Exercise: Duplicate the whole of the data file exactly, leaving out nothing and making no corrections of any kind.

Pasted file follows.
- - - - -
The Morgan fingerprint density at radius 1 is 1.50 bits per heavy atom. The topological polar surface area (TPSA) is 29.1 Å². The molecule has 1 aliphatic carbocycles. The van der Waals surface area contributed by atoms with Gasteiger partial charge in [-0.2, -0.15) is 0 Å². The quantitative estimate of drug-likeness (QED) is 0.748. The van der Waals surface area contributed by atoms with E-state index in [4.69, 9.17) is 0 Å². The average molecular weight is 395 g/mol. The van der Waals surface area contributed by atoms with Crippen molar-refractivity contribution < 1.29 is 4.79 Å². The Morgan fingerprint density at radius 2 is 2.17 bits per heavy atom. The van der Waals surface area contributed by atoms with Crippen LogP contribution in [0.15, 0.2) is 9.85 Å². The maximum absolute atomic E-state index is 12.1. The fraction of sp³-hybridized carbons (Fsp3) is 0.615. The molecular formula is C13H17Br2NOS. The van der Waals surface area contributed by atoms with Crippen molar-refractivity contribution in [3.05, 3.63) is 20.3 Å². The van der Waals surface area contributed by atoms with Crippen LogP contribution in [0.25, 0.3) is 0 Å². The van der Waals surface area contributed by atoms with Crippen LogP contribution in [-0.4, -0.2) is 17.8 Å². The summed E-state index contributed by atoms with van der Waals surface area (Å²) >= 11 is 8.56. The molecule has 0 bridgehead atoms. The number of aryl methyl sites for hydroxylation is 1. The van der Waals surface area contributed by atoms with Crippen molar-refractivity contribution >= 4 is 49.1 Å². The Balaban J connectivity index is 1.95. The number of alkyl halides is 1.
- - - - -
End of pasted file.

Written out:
The Morgan fingerprint density at radius 1 is 1.50 bits per heavy atom. The topological polar surface area (TPSA) is 29.1 Å². The molecule has 1 aliphatic carbocycles. The van der Waals surface area contributed by atoms with Gasteiger partial charge in [-0.2, -0.15) is 0 Å². The quantitative estimate of drug-likeness (QED) is 0.748. The van der Waals surface area contributed by atoms with E-state index in [4.69, 9.17) is 0 Å². The average molecular weight is 395 g/mol. The van der Waals surface area contributed by atoms with Crippen molar-refractivity contribution < 1.29 is 4.79 Å². The Morgan fingerprint density at radius 2 is 2.17 bits per heavy atom. The van der Waals surface area contributed by atoms with Crippen LogP contribution in [0.15, 0.2) is 9.85 Å². The maximum absolute atomic E-state index is 12.1. The fraction of sp³-hybridized carbons (Fsp3) is 0.615. The molecular formula is C13H17Br2NOS. The van der Waals surface area contributed by atoms with Crippen molar-refractivity contribution in [3.05, 3.63) is 20.3 Å². The van der Waals surface area contributed by atoms with Crippen LogP contribution in [0.25, 0.3) is 0 Å². The van der Waals surface area contributed by atoms with Crippen LogP contribution in [-0.4, -0.2) is 17.8 Å². The summed E-state index contributed by atoms with van der Waals surface area (Å²) >= 11 is 8.56. The molecule has 0 bridgehead atoms. The number of aryl methyl sites for hydroxylation is 1. The van der Waals surface area contributed by atoms with Crippen molar-refractivity contribution >= 4 is 49.1 Å². The Balaban J connectivity index is 1.95. The number of alkyl halides is 1.